UT Austin Mourns Death of Former President Peter Flawn

The University of Texas at Austin mourns the loss of Peter T. Flawn, who was twice the president of the university and one of its most distinguished leaders. President Flawn, a renowned geologist, spearheaded UT Austin’s transformation into a top public research university beginning in the 1980s.

Dr. Peter T. Flawn, president emeritus, UT Austin. Photo credit: Jackson School of Geosciences.

Dr. Peter T. Flawn, president emeritus, UT Austin. Photo credit: Jackson School of Geosciences.

He died overnight Sunday at age 91.

"Peter was a visionary leader at UT, a beloved friend and a wise counselor to me and many university presidents," said Gregory L. Fenves, president of UT Austin. "Whenever the university sought his help — from his earliest days doing geology research in West Texas through his time as president emeritus — Peter always answered the call. His contributions to our great university were immense and we will miss him deeply."

Born in 1926, Flawn studied at Oberlin College and earned his doctorate in geology at Yale University. In 1949, after a stint working at the U.S. Geological Survey, he began an illustrious career in geological research at UT Austin's Bureau of Economic Geology, a research unit that serves as the state geologic survey. From 1960 to 1970 Flawn was director of the bureau and a professor in UT Austin's Department of Geological Sciences. He became professor of geological sciences and public affairs in 1970 and later the Leonidas T. Barrow Professor of Mineral Resources.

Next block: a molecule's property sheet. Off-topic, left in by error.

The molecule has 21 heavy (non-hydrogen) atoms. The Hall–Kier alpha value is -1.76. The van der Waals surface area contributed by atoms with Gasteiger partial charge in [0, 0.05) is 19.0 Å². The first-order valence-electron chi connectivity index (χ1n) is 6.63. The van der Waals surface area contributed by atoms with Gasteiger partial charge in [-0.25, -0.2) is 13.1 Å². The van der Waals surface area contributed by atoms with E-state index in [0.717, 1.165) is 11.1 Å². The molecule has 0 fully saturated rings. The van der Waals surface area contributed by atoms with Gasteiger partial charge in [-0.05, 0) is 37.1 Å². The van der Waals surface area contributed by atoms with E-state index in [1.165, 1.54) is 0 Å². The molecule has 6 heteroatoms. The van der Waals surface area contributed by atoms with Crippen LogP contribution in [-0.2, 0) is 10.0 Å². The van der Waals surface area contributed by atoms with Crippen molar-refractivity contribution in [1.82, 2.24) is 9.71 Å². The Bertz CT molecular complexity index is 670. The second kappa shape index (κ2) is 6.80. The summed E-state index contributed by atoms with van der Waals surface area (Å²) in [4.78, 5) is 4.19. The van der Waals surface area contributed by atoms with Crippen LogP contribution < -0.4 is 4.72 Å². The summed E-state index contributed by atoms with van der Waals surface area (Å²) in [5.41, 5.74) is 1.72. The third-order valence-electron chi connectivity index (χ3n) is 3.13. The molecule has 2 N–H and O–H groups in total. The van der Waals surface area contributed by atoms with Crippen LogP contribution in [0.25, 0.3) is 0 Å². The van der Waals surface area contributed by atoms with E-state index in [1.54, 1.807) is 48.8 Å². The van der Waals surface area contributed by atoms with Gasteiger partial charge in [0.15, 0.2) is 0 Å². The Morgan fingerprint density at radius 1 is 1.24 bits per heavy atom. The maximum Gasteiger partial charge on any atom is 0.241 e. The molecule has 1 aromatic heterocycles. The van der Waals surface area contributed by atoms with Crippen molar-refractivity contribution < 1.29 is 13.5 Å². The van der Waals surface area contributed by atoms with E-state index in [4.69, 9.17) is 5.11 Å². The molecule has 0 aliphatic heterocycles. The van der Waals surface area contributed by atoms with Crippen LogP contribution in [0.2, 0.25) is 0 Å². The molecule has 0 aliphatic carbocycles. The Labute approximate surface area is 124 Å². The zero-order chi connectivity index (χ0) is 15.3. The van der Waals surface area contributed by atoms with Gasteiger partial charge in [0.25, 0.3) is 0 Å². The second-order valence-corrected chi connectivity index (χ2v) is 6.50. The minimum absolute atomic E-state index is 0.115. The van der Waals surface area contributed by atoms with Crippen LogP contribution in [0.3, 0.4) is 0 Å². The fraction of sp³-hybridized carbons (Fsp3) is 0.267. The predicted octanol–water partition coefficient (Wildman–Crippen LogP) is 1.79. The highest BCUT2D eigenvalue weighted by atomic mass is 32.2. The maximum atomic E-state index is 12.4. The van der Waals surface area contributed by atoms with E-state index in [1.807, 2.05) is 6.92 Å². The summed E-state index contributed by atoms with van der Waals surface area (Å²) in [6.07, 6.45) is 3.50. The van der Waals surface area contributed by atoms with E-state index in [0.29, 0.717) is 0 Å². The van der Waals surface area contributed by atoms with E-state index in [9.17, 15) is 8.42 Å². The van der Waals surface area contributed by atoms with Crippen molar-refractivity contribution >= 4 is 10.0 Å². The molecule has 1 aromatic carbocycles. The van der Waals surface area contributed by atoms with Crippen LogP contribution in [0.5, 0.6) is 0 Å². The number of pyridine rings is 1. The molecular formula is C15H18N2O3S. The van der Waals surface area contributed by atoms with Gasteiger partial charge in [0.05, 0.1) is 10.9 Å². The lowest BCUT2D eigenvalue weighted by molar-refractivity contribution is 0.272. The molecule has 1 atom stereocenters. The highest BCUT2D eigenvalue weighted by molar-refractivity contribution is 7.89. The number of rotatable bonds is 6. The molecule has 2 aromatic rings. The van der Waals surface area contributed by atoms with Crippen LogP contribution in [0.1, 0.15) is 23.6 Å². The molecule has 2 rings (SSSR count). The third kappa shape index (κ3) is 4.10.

From 1973 to 1977, Flawn was the second president of UT San Antonio, where his accomplishments included a new core curriculum, higher admission standards and a dramatic increase in the number of endowed faculty positions. Flawn was president when UT San Antonio’s main campus began holding classes in 1975.

When he returned to UT Austin to become president from 1979 to 1985, Flawn declared a "war on mediocrity," pushing the university to pursue greater academic rigor and excellence. He helped raise the university's number of faculty endowments from 112 to 851 with the Centennial campaign in the early 1980s. During his six-year tenure as president, sponsored research awards grew to $100 million and five new research buildings were built. The Academic Center was renamed the Peter T. Flawn Academic Center in his honor in 1985, when Flawn retired and became president emeritus.

Flawn returned to serve the university in 1997 at age 71 as interim president during the search that culminated in the presidency of Larry Faulkner. Not content to be a caretaker president, Flawn launched the ambitious $1 billion capital campaign, “We’re Texas.” He also actively dealt with changes in admissions policy in the aftermath of the Hopwood v. Texas decision banning racial consideration in admissions.

“When one looks back at the intellectual giants that led The University of Texas, Peter Flawn's name will be right at the top of the list,” said William McRaven, chancellor of The University of Texas System. “Peter was a special person and over the last two years, I developed a deep respect, admiration, and friendship with this wonderful man. He dedicated his life to educating the young men and women at UT Austin, UT San Antonio and throughout the state of Texas. We will miss him dearly.”

While many people know Flawn as a university president, he also enjoyed a distinguished career as a geologist and research professor. He was elected to the National Academy of Engineering in 1974. He served as president of the Geological Society of America in 1978 and president of the American Geosciences Institute (AGI) in 1988. In 1993, AGI awarded him their most prestigious honor, the Ian Campbell Medal.

"Peter Flawn was inspiring as both a geologist and an academic leader," said Sharon Mosher, dean of the Jackson School of Geosciences. "His field maps and publications on West Texas geology were an essential source for generations of students. And as president, his push for excellence at UT made a deep impression on me and many professors in the 1980s, leading to profound and positive changes in the university."

Flawn was predeceased by his wife of 70 years, Priscilla Pond Flawn, in 2016, and a daughter, Laura B. Flawn, M.D., in 2001.

This obituary will be updated with information about memorial services.